About the possibility of getting stuck, iīd say itīs a big risk. A tank should ideally be accident proof, because these animals are very exploratory and i wouldnīt be surprised if you had problems there....



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Old 1st January 2009   #3 (permalink)
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Default Re: C. e. popei aquatic/terrestrial

Joseph, what temperature is the tank? If it's in the 70s they should be staying in the water.



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Old 1st January 2009   #4 (permalink)
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Default Re: C. e. popei aquatic/terrestrial

Thanks for the advice Azhael. It'll be hard to accident proof this tank since eggcrate was a big part of the construction. But I'll remove what I can and rearrange things to try to minimize it. I've seen the juveniles fall into the water when walking downhill too fast(the land section slopes and they seem ill adapted to climb down!). They get out without any problems.

John: room temp is in the low 60's. Is that comment for the adults only?

This morning I spotted the male out of the water a good distance on the land section. He crawled down the slope and slipped in like a little croc when the light went on.

Seems like I forgot to include it but has anyone noticed the line of oval spots on the tail male phyrrogaster, cyanurus, and ensicauda get?



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Old 2nd January 2009   #5 (permalink)
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Default Re: C. e. popei aquatic/terrestrial

At that temperature I wouldn't expect them to be fully aquatic. I have kept metamorph, juvenile and adult popei but never below about 68 F (20 degrees C) and usually in the early to mid 70s F (mid 20s Celsius).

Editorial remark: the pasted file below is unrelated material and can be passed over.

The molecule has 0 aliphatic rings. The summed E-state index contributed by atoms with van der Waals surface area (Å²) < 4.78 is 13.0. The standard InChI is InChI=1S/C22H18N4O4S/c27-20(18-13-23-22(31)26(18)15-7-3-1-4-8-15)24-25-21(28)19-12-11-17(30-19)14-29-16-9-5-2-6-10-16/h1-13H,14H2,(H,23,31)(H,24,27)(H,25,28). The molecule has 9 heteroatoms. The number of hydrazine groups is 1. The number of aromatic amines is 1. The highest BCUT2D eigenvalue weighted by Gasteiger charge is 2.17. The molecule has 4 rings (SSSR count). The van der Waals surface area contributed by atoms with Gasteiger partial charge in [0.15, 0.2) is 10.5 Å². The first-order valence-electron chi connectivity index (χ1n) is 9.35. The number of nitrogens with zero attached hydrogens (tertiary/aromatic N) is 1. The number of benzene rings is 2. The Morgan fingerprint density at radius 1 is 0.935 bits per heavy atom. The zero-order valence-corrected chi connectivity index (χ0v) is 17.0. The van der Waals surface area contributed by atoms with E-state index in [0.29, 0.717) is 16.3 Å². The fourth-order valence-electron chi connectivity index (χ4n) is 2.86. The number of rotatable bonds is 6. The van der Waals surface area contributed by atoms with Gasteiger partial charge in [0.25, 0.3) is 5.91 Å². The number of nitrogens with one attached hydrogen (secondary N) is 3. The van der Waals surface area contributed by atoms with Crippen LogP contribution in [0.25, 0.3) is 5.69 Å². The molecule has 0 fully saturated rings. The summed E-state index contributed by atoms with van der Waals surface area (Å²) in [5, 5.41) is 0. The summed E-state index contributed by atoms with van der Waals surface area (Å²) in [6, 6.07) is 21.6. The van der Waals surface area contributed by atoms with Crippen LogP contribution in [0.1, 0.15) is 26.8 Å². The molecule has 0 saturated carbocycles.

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Old 2nd January 2009   #6 (permalink)
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Default Re: C. e. popei aquatic/terrestrial

Considering their size, I think they are doing quite well in terms of how aquatic they are. Their choice of land/water is influenced by what is available: if there is a comfortable land area, they will continue to use it; if they had only a flat rock, they might all stay in water. If they are really only the size of orientalis, I don't think they'll lay eggs this year. Even if they do, they don't lay many during their first egg laying year(s).



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Old 3rd January 2009   #7 (permalink)
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Default Re: C. e. popei aquatic/terrestrial

The male is the biggest and a bit bigger than a large pet trade female orientalis. Female is a tad smaller. I'll measure em all and post update photos soon.

Has anyone done any studies as to why they go terrestrial in the wild? It seems default that, at least as adults, they are aquatic and something must be done to convince them to go terrestrial(just as juveniles by default tend to be terrestrial and must be coaxed into the water). I'm guessing its somewhere in the beginnings of neoteny and populations skipping the eft stage.